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Our holdings include hundreds of glass and film negatives/transparencies that we've scanned ourselves; in addition, many other photos on this site were extracted from reference images (high-resolution tiffs) in the Library of Congress research archive. (To query the database click here.) They are adjusted, restored and reworked by your webmaster in accordance with his aesthetic sensibilities before being downsized and turned into the jpegs you see here. All of these images (including "derivative works") are protected by copyright laws of the United States and other jurisdictions and may not be sold, reproduced or otherwise used for commercial purposes without permission.

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[REV 25-NOV-2014]

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Clean Living: 1937

Clean Living: 1937

Washington, D.C. June 4, 1937. "Trailer camp." And what looks like the trailer seen earlier here. Harris & Ewing Collection glass negative. View full size.

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Departure from the 1930s ordinary

After seeing so many photos of Depression-era people on the road, with whole families living out of their cars and trying to get work where it could be found, it's kind of refreshing to see people living on the road because they wanted to. Of course, I'm sure they were in the minority.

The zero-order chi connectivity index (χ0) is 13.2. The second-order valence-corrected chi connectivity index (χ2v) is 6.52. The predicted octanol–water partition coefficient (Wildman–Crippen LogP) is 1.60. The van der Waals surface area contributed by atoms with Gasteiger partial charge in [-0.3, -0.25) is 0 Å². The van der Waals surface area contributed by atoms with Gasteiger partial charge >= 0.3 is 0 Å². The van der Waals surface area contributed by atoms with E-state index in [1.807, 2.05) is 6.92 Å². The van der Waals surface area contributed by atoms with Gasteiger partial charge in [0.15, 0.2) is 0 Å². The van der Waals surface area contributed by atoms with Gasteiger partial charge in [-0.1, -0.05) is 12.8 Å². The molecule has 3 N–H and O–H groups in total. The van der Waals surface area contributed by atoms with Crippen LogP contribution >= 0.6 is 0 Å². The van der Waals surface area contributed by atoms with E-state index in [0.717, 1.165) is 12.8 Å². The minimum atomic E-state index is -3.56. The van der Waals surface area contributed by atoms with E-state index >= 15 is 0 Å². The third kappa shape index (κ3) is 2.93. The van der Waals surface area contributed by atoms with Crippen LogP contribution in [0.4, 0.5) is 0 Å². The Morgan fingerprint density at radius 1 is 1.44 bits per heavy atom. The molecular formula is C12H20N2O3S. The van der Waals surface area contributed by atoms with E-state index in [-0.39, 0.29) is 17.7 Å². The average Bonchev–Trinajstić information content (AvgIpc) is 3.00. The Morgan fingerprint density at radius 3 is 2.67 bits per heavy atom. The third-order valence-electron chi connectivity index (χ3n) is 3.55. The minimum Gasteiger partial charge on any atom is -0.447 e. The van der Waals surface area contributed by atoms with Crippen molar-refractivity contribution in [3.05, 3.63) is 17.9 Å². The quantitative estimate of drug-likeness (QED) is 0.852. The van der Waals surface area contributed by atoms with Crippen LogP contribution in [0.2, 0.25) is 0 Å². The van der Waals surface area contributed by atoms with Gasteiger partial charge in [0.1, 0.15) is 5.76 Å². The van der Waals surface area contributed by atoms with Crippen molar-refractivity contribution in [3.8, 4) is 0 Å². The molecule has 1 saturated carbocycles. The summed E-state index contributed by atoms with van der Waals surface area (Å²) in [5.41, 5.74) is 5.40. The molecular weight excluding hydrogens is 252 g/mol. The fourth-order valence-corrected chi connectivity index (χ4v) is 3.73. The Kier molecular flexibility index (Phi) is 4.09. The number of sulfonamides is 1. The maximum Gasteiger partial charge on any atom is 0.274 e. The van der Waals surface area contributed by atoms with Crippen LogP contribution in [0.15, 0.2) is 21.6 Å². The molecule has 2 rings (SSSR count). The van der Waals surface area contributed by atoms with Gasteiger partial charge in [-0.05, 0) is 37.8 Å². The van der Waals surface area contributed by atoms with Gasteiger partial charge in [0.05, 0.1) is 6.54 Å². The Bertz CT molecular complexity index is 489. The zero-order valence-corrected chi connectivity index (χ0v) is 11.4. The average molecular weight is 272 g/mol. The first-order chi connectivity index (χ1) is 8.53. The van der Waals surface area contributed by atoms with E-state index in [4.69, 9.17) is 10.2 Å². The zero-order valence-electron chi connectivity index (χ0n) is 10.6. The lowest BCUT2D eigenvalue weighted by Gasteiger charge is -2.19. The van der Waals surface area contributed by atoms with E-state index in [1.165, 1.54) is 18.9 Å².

I guess that white lead paste was as necessary to 1930s RV owners as a tube of silicone would be today, for sealing those rivets and seams that always seem to leak.

Clean and Spiffy

I always wear my hairnet when camping as well. I find that it lends to the overall atmosphere.

That Table

Coukd it be a fixed grill for those who don't have a camping stove of some sort?

Random observations

Never go camping without your rubber floor mat.

How about the portal height of that trailer? Mom is standing on the ground, yet wiping near the top of the door.

It started way back then: make windows that stick out, so when you walk by they poke you in the eye. (Don't ask how I know about that one.)


doesn't look like a happy camper.

A Trailer Camp

"Trailer camps" used to be quite common. The trailers (and you can see several in the background) had beds and a small living area, cooking was usually done outdoors or under a shelter, and there was a central shower/toilet/laundry facility. This is doubtless the white building in the background.

Check out these vintage postcards for a more complete glimpse into this prewar Vagabond lifestyle!

I love stuff like this!

Camping shoes

Look at the moderately high heels they are wearing in a camping trailer park. Plus dresses on an outing. You don't see that level of dress in camping parks of today.

What is the table in the infield used for?

House cleaning.

The only trailer trash I see is the empty matchbook on the ground.

State Fair

This reminds me of the 1945 musical in which the family takes their little trailer to the fair for a week.

White Lead Paste

What's the Eagle All Purpose White Lead Paste, on the box serving as a doorstep?

[White lead paste was a filler that could be thinned with linseed oil and used as a caulk or putty. Mixed with pigments, it could be used as paint. - Dave]

Griffin Allwhite Shoe Polish

is what I used to use to clean my white bucks when they were the shoe of the day. I don't think they have that any more. And if this is a trailer park, where are the flamingos?

SHORPY OLD PHOTO ARCHIVE | History in HD is a vintage photo archive featuring thousands of high-definition images from the 1850s to 1960s. (Available as fine-art prints from the Shorpy Archive.) The site is named after Shorpy Higginbotham, a teenage coal miner who lived 100 years ago.

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